Canon, Nikon, Sony Top 2010 U.S. DSC Market Share Rankings
By Greg Tarr On May 2 2011 - 3:01am
Canon and Nikon continued
to build on their first
and second ranked U.S.
market share positions for
digital still cameras in 2010
but Sony gained the most
ground of any supplier during
the year, according to
studies released by market
research firm IDC Research.
According to Chris Chute,
IDC world wide digital imaging
practice manager, Canon
topped all camera brands
with 18.9 percent share of
the U.S. digital still camera
market on shipments of
6.98 million units. Ironically,
the company’s unit volume
declined 0.8 percent from
2009, as its market share rose from 18.7 percent.
Nikon again followed in second position with 16.9
percent share of the U.S. market, up from 16.4 percent
the year earlier at 6.22 million units. At 1 percent,
the company recorded the second highest shipment
growth rate in the industry among the top six brands
in the year.
Sony, at No. 3, saw shipments grow the most of any
camera leader, with a 6.8 percent increase to 6 million
units in 2010, reaching 16.3 percent share, up from its 14.9 percent share in 2009.
The company was helped by the introduction
of key new cameras including advanced
d-SLRs and its first mirrorless interchangeable
According to IDC, total U.S. camera shipments
reached 36.9 million units in 2010, down 2.1 percent
from 37.7 million units in 2009.
At the same time, worldwide camera shipments rose
10 percent to 141 million units last year, helped by the
introduction of new models and economic growth in emerging markets including
The rest of the 2010 U.S.
digital still camera market
share leaders included No. 4
Kodak with 12.8 percent share
(down from 15 percent a year
earlier). It’s 4.72 million camera
unit shipments, declined 16.5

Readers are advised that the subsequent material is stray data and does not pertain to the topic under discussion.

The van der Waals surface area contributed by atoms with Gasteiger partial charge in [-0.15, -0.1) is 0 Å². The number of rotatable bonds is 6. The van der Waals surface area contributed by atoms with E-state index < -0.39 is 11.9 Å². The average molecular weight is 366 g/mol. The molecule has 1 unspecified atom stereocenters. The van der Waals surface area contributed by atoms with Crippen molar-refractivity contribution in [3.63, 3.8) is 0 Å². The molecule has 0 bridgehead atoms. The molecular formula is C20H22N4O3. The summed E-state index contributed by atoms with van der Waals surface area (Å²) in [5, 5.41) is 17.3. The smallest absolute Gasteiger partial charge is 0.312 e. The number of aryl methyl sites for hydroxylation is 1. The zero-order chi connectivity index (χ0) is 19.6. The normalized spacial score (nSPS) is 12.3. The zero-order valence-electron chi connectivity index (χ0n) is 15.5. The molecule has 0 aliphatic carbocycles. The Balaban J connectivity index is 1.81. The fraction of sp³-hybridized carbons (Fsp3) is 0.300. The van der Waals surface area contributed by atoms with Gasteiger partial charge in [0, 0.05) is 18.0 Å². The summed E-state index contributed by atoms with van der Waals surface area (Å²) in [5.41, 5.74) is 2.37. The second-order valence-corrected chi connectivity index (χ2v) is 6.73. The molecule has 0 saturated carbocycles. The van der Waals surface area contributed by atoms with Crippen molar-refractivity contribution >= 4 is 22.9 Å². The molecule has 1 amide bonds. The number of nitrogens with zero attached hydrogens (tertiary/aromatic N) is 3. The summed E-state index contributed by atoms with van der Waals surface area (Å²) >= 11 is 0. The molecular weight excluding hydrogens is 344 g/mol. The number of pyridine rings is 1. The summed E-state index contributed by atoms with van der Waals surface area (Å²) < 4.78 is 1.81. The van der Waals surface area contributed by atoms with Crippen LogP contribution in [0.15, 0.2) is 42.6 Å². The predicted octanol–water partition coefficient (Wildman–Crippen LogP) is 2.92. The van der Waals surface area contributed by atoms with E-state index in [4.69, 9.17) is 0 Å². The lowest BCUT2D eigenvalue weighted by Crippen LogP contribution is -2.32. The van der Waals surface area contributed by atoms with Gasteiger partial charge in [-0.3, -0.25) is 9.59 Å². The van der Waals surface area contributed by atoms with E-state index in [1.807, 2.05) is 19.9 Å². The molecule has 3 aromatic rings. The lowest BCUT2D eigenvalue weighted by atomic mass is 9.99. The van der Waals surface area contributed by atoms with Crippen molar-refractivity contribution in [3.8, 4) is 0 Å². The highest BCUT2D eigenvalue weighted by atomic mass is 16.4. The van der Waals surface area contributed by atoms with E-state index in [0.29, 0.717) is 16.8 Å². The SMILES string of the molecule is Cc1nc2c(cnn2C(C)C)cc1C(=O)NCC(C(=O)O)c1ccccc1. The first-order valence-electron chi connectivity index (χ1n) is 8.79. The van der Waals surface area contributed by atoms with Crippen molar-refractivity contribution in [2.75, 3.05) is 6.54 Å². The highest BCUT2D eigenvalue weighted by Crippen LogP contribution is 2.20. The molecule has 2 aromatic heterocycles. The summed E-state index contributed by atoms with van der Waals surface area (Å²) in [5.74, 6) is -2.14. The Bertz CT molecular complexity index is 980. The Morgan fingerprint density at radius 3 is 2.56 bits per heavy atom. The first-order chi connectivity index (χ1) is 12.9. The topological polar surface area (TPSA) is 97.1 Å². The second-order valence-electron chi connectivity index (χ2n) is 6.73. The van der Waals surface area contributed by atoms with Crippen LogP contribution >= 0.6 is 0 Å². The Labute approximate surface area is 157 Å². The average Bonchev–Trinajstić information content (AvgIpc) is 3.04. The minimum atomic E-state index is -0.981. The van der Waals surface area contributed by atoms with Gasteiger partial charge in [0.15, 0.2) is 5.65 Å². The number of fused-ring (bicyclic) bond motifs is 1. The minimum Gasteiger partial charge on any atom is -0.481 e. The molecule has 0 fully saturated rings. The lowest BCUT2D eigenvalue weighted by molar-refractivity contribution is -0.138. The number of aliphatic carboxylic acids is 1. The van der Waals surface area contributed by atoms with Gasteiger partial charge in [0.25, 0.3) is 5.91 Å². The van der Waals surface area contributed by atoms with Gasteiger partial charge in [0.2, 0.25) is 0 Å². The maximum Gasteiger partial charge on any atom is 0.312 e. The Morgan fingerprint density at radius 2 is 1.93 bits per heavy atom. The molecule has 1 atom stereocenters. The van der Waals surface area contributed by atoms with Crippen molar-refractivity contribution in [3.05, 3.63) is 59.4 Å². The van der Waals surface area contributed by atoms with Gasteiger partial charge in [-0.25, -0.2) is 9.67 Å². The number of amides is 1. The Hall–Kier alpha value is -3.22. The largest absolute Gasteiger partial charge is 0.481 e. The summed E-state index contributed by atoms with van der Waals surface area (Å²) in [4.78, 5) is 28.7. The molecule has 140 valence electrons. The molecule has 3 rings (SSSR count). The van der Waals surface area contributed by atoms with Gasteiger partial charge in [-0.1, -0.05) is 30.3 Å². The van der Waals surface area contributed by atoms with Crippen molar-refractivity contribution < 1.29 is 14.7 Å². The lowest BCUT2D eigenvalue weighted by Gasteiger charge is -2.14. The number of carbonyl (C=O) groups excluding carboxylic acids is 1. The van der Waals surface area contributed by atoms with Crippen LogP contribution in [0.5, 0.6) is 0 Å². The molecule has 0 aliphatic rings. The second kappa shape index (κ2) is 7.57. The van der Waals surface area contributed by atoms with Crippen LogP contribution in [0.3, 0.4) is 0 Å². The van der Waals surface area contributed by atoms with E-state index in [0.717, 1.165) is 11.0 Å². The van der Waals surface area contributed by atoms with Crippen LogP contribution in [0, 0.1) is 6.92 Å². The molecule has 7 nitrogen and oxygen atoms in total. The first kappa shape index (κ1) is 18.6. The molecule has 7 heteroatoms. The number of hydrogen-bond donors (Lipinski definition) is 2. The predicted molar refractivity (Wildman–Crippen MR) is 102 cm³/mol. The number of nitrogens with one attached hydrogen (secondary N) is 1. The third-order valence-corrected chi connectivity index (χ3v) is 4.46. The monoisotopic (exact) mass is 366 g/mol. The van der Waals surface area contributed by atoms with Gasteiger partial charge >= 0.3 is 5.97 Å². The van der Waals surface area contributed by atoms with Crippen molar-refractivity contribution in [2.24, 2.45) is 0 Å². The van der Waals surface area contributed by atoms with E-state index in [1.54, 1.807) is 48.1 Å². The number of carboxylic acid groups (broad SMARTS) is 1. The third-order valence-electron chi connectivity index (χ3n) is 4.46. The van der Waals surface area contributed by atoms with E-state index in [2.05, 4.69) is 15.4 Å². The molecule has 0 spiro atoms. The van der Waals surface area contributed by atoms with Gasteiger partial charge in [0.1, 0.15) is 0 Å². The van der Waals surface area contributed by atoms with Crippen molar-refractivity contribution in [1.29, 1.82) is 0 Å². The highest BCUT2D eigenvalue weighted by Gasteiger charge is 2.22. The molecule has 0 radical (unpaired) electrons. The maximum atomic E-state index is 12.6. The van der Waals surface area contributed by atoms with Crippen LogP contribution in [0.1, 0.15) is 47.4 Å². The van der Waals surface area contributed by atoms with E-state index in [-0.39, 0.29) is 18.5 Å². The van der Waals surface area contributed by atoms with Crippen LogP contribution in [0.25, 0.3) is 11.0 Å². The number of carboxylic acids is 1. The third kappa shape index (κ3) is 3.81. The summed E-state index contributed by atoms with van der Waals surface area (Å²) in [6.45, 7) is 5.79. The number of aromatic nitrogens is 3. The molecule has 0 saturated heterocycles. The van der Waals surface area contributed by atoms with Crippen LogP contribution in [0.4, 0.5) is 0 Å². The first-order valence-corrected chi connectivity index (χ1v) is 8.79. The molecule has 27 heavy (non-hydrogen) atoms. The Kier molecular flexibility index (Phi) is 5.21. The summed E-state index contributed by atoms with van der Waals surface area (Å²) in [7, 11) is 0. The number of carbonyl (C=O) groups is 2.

percent from 2009 volumes of
5.66 million, IDC said.
Samsung came in fifth with 5.7
percent share (down from 6.4
percent in 2009), on 2.1 million
units shipped, down 12.9 percent
from 2.4 million units in 2009, according
to IDC research.
Panasonic ranked No. 6 on
shipments of 2.03 million pieces.
Its 5.5 percent share of market
was virtually unchanged from a
year earlier, despite a 1.1 percent
decline in unit shipments.
All other brands accounted
for a collective 8.81 million
units, up 0.9 percent from a year before.
Chute said the top three 2010 market share leaders
managed to grow their share of the market by having a
strong presence in d-SLR models, which represented
a major growth segment during the year, and continues to be in 2011.
According to IDC’s 2010 rankings for
global DSLR market share, Canon topped
all players with 44.5 percent share, followed
by Nikon with 29.8 percent and
Sony with 11.9 percent.
In the U.S. last year, “Nikon and Canon
also both made promotional deals during
the holiday to make sure they didn’t lose
out to Kodak or others,” Chute observed.
“Sony did gain ground in the U.S. last
year, mostly due to renewed advertising
efforts on TV, and compelling CMOSbased
products that enabled users to
capture HD video and sweep panorama,”
The company, he said, had an even
stronger brand perception in emerging
countries in the year.
Sony, the world’s second-biggest camera
maker, controlled 17.9 percent of the
global camera market, improving from
16.9 percent a year earlier, researcher
IDC said. Nikon had 12.6 percent share
compared with Canon’s 19 percent,
which remained unchanged from 2009.
Samsung reached 11.1 percent of
the market last year, improving from
10.9 percent, according to IDC’s global
As for the outlook for the U.S. digital
camera market in 2011, Chute said the impact
from the recent devastating tsunami
in Japan is still difficult to read.
“2011 will be a wild-card year for the
U.S., as seven out of every 10 households
own at least one digital camera, consumer
attention turns to smartphones and
tablets, and the impact of the tsunami on
component sourcing,” said Chute.